France’s image of Marianne

The image of Marianne has evolved over time and draws from various sources, including Delacroix’s 1830 painting of Liberty Leading the People, which features a bare-breasted Marianne, and the statue of La Marseillaise on the Arc de Triomphe, which depicts a demented, shrieking, winged warrior maiden in full armour.

In 19th century, the French government launched a competition to develop a standardized way of portraying Marianne. Two versions emerged—a peaceful one surrounded by symbols of the country’s wealth and progress, and a more militant (véhemente) one with arm raised and breast bared. You can see elements of both types in the statue created by the sculptor Dalou for the one hundredth anniversary of the Revolution in 1889 in the Place de la Nation.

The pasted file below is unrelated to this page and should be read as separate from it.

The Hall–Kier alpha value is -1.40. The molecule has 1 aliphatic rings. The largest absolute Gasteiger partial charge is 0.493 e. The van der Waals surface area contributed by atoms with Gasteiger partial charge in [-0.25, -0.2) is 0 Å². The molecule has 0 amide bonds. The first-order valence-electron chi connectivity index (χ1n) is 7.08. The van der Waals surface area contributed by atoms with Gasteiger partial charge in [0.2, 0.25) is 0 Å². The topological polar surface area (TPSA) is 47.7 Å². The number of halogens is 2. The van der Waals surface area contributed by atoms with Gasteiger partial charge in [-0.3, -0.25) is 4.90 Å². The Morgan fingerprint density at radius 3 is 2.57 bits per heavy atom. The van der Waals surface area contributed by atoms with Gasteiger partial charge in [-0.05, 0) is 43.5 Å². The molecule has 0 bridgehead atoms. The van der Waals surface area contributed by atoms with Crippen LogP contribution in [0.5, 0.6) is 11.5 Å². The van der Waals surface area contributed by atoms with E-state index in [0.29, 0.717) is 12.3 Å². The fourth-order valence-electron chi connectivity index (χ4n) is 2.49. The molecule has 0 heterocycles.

Marianne has had her ups and downs. During the Second Empire of Napoleon III, symbols of republicanism were repressed. And during the Vichy Regime in the Second World War, many bronze statues of her were melted down or removed from public places. When Général de Gaulle became president after the war, he used her image frequently, but in calmer-looking, less militant forms. For the two hundredth anniversary of the Revolution in 1989, Président Mitterand decided to avoid her image in favour of something less, well, revolutionary.

After all, that bared breast is troubling. It’s not so much the nudity, but the fact that she is neither fully dressed nor fully naked, but in an in-between state. Marianne represents change, not stability, a state that tends to scare off most politicians.